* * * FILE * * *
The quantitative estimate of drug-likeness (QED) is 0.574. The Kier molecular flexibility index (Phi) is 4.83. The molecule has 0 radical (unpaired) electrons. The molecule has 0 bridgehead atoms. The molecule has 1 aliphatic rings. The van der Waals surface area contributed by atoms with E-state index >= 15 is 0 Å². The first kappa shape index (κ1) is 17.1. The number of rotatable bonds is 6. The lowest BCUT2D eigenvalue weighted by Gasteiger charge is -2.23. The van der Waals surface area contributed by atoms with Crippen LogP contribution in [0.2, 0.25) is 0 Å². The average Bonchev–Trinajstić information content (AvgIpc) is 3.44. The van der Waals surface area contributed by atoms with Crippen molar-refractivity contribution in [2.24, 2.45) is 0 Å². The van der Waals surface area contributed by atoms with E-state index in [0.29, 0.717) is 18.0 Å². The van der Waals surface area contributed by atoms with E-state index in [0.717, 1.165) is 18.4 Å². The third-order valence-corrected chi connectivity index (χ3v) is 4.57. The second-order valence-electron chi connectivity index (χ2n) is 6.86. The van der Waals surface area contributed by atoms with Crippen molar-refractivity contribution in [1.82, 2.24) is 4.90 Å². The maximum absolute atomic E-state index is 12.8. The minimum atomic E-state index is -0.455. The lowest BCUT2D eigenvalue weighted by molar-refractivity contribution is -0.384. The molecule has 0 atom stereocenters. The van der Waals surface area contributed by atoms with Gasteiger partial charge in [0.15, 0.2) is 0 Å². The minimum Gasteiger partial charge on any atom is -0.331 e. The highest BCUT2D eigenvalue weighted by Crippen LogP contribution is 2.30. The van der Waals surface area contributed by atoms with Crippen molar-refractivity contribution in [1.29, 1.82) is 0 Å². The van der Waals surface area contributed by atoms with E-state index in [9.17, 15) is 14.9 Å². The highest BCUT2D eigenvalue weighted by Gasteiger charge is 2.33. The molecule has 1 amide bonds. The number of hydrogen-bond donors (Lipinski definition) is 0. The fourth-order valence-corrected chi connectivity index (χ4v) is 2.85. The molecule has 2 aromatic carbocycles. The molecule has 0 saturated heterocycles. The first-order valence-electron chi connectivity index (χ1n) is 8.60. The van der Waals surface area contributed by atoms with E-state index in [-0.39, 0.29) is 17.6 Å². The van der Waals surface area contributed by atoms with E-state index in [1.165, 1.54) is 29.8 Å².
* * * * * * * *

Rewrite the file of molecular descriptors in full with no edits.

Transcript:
The quantitative estimate of drug-likeness (QED) is 0.574. The Kier molecular flexibility index (Phi) is 4.83. The molecule has 0 radical (unpaired) electrons. The molecule has 0 bridgehead atoms. The molecule has 1 aliphatic rings. The van der Waals surface area contributed by atoms with E-state index >= 15 is 0 Å². The first kappa shape index (κ1) is 17.1. The number of rotatable bonds is 6. The lowest BCUT2D eigenvalue weighted by Gasteiger charge is -2.23. The van der Waals surface area contributed by atoms with Crippen LogP contribution in [0.2, 0.25) is 0 Å². The average Bonchev–Trinajstić information content (AvgIpc) is 3.44. The van der Waals surface area contributed by atoms with Crippen molar-refractivity contribution in [2.24, 2.45) is 0 Å². The van der Waals surface area contributed by atoms with E-state index in [0.29, 0.717) is 18.0 Å². The van der Waals surface area contributed by atoms with E-state index in [0.717, 1.165) is 18.4 Å². The third-order valence-corrected chi connectivity index (χ3v) is 4.57. The second-order valence-electron chi connectivity index (χ2n) is 6.86. The van der Waals surface area contributed by atoms with Crippen molar-refractivity contribution in [1.82, 2.24) is 4.90 Å². The maximum absolute atomic E-state index is 12.8. The minimum atomic E-state index is -0.455. The lowest BCUT2D eigenvalue weighted by molar-refractivity contribution is -0.384. The molecule has 0 atom stereocenters. The van der Waals surface area contributed by atoms with Gasteiger partial charge in [0.15, 0.2) is 0 Å². The minimum Gasteiger partial charge on any atom is -0.331 e. The highest BCUT2D eigenvalue weighted by Crippen LogP contribution is 2.30. The van der Waals surface area contributed by atoms with Crippen molar-refractivity contribution in [1.29, 1.82) is 0 Å². The van der Waals surface area contributed by atoms with E-state index in [9.17, 15) is 14.9 Å². The highest BCUT2D eigenvalue weighted by Gasteiger charge is 2.33. The molecule has 1 amide bonds. The number of hydrogen-bond donors (Lipinski definition) is 0. The fourth-order valence-corrected chi connectivity index (χ4v) is 2.85. The molecule has 2 aromatic carbocycles. The molecule has 0 saturated heterocycles. The first-order valence-electron chi connectivity index (χ1n) is 8.60. The van der Waals surface area contributed by atoms with E-state index in [-0.39, 0.29) is 17.6 Å². The van der Waals surface area contributed by atoms with E-state index in [1.165, 1.54) is 29.8 Å².